Originally posted July 22, 2012 on Intersections.
tl;dr: Bleeding-heart boy struggles with recovery, spins desperate hope into his trademark exuberant hooks and riffs; out comes a record so personal and so evocative that you can’t help but join him as he breaks and mends.
Worth your download: I want you to get the entire thing, but if I must: “Take a Walk,” “I’ll Be All Right,” “It’s Not My Fault, I’m Happy,” “On My Way”
This is not a record for your Friday night buzz. This is not a record for your campfire dance party. This is a record for the inside of your walls, for when you need catharsis in the middle of your storm. After the jump, my thoughts on Passion Pit’s deeply emotional sophomore effort and a track-by-track review.
The childlike wonder of Passion Pit’s 2009 debut Manners carried me (higher and higher and higher / higher and higher and higher) through the last legs of high school on glittery, major-key wings; let me make very clear from the start of this review that Gossamer is nothing like that. Much has been made of frontman Michael Angelakos’ troubles in the year leading up to the album’s release — boy spent time in a mental hospital, cancelled a series of tour dates this summer, apparently struggled with addiction — but I had chalked all the talk and all the press up to your standard pre-release artist exposition on the inspiration behind his music.
I was wrong: the pain is unmistakable on this album. It is deep-seated, desperate, weary, and foundational; thankfully, the band has taken it and used it to construct some beautiful pieces of music instad of drowning. Gossamer is a diary of Angelakos’ struggles through recovery from his demons. I mean that in the most precise sense: Angelakos is struggling. It’s not his battles that’s he’s written about but his efforts to swim upstream — there are no battle cries, no rallies, no pep talks, just a boy trying to make sense of his hurt. Thematically, we’re taken through drug/pill addiction, spiritual crises, and the angst of being both in and out of relationships; listen to this right after Manners and you’re struck by how damn sad it is. It’s an album for when you’re dealing with your hurt. Go into it expecting more childlike romps and you’ll be disappointed.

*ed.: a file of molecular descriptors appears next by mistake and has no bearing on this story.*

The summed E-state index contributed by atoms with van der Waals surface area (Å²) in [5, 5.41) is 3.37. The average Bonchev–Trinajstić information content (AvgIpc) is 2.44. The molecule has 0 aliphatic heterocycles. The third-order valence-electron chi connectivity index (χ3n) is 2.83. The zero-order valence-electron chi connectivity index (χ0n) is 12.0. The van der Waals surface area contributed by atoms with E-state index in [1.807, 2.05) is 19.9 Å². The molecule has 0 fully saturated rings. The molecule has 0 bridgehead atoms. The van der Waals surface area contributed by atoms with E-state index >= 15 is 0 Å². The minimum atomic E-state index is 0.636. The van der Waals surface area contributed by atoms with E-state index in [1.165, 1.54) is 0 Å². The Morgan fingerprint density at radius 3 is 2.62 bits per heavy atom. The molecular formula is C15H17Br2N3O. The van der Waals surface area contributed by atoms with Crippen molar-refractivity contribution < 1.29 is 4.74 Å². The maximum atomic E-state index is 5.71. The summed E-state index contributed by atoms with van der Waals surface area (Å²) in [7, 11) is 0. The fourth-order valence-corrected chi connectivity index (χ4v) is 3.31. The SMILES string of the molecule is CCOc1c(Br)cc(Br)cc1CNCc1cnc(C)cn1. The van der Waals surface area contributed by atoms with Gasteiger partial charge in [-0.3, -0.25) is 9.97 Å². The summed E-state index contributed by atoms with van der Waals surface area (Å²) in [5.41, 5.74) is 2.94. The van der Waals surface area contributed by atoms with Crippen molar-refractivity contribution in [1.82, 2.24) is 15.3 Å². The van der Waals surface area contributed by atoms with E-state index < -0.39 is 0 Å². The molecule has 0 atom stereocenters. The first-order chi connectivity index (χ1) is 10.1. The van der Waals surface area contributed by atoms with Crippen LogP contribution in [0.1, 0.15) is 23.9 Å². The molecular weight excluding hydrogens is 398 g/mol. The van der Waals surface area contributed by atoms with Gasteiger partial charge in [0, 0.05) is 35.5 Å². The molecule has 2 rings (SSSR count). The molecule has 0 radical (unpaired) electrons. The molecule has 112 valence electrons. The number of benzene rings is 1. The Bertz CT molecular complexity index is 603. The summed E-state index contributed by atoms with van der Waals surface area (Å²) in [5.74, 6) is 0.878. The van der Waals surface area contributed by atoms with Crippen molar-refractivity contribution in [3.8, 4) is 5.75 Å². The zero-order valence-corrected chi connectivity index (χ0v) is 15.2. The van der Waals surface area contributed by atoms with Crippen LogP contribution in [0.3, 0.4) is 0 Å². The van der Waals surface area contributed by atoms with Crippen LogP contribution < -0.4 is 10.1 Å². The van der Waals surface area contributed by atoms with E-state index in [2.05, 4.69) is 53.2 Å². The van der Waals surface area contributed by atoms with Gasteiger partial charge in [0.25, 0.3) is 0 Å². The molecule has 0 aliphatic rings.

The genius here, as the Chicago Tribune pointed out, is that the songcraft pulls what could’ve been a 47-minute whine-and-cheese pity party into something spellbinding. Manners made something addictive, catchy and buoyant out of a storm of synths, guitars and falsettos; with Gossamer, the band took those tricks, added some new ideas — noticeably, organs, orchestral string swells and more exotic percussion — and produced an incredibly interesting album, one that needs and deserves time to pick apart layers, read lyrics and take notes. (What I’m saying is, read the track-by-track!) This relies less on buzzing hooks and refrains and more on picture-painting, story-telling, good ole-fashioned heart-on-sleeve songwriting. From the recession Americana bounce of “Take a Walk” and the rambling, anthemic pulse of “I’ll Be Alright” through to the steady hum of “Constant Conversations” and the shipyard piano pop of “On My Way,” it’s clear the boys have taken time to experiment and restrain; there are no messy tracks here, just a lot of focused, beautifully constructed sounds. And from the people who gave us “Little Secrets,” I would expect nothing less.
I don’t expect that Gossamer will attain the kind of universal love that Manners seems to enjoy. I dig the intricate, dense sound work and the open, desperate honesty, but I know it’s not for everyone. Still, I personally believe Passion Pit’s chosen the right direction for a sophomore album. It’s music the way I love music: dense and focused and unbelievably personal. With Gossamer, the boys have proven they’re so much more than sparkly bedroom electronic pop; they can bleed, too, and sound good doing it.
1. Take A Walk *
I’ve been walking around the streets of New York to this bouncy, midtempo guitar romp all summer long. I’m a bit perplexed by it in the context of Gossamer, though – it doesn’t really fit in with the rest of the record, or set the tone for what’s to come, or even bridge Manners and Gossamer. Still, it’s an instant single.
2. I’ll Be Alright *
The frenetic DJ flicks and relentless, upbeat waves of pulsing sound are familiar; the percussive breaks and the general note of sadness, though, are new. “I’ll Be Alright” is our first glimpse at this newly upset Passion Pit and what they can do with their hurt. It’s a great piece of song work that infuses melancholy with exuberance. You should go if you want to, I’ll be all right, Angelakos promises in this grand, energetic sweep of an apology.